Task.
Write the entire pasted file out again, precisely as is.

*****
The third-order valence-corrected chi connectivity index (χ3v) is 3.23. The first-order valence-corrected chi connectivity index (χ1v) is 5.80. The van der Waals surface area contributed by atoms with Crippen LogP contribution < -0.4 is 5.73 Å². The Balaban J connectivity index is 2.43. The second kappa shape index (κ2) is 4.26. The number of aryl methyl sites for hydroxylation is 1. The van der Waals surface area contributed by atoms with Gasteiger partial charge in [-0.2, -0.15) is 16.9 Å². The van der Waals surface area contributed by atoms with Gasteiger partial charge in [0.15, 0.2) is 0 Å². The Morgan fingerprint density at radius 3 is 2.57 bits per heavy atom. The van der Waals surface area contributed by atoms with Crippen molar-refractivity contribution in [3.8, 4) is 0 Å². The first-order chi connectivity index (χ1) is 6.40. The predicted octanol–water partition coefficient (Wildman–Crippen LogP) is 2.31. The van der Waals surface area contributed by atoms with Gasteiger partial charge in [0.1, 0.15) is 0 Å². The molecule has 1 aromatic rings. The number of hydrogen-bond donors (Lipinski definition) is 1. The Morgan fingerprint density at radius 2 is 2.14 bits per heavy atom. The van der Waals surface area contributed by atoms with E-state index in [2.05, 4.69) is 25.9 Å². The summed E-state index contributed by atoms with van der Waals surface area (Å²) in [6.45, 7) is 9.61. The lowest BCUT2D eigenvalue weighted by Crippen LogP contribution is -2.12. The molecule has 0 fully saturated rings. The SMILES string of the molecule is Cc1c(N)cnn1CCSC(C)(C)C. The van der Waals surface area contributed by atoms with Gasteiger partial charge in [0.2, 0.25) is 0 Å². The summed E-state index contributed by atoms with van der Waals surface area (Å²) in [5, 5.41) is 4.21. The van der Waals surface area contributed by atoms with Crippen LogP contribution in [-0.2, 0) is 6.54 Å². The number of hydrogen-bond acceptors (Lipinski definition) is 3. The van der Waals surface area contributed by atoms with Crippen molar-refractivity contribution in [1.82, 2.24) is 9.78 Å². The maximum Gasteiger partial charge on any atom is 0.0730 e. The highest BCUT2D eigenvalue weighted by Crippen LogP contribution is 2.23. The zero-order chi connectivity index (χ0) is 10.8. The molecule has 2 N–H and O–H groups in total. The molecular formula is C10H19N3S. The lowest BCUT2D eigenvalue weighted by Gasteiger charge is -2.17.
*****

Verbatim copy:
The third-order valence-corrected chi connectivity index (χ3v) is 3.23. The first-order valence-corrected chi connectivity index (χ1v) is 5.80. The van der Waals surface area contributed by atoms with Crippen LogP contribution < -0.4 is 5.73 Å². The Balaban J connectivity index is 2.43. The second kappa shape index (κ2) is 4.26. The number of aryl methyl sites for hydroxylation is 1. The van der Waals surface area contributed by atoms with Gasteiger partial charge in [-0.2, -0.15) is 16.9 Å². The van der Waals surface area contributed by atoms with Gasteiger partial charge in [0.15, 0.2) is 0 Å². The Morgan fingerprint density at radius 3 is 2.57 bits per heavy atom. The van der Waals surface area contributed by atoms with Crippen molar-refractivity contribution in [3.8, 4) is 0 Å². The first-order chi connectivity index (χ1) is 6.40. The predicted octanol–water partition coefficient (Wildman–Crippen LogP) is 2.31. The van der Waals surface area contributed by atoms with Gasteiger partial charge in [0.1, 0.15) is 0 Å². The molecule has 1 aromatic rings. The number of hydrogen-bond donors (Lipinski definition) is 1. The Morgan fingerprint density at radius 2 is 2.14 bits per heavy atom. The van der Waals surface area contributed by atoms with E-state index in [2.05, 4.69) is 25.9 Å². The summed E-state index contributed by atoms with van der Waals surface area (Å²) in [6.45, 7) is 9.61. The lowest BCUT2D eigenvalue weighted by Crippen LogP contribution is -2.12. The molecule has 0 fully saturated rings. The SMILES string of the molecule is Cc1c(N)cnn1CCSC(C)(C)C. The van der Waals surface area contributed by atoms with Gasteiger partial charge in [0.2, 0.25) is 0 Å². The summed E-state index contributed by atoms with van der Waals surface area (Å²) in [5, 5.41) is 4.21. The van der Waals surface area contributed by atoms with Crippen LogP contribution in [-0.2, 0) is 6.54 Å². The number of hydrogen-bond acceptors (Lipinski definition) is 3. The van der Waals surface area contributed by atoms with Crippen molar-refractivity contribution in [1.82, 2.24) is 9.78 Å². The maximum Gasteiger partial charge on any atom is 0.0730 e. The highest BCUT2D eigenvalue weighted by Crippen LogP contribution is 2.23. The zero-order chi connectivity index (χ0) is 10.8. The molecule has 2 N–H and O–H groups in total. The molecular formula is C10H19N3S. The lowest BCUT2D eigenvalue weighted by Gasteiger charge is -2.17.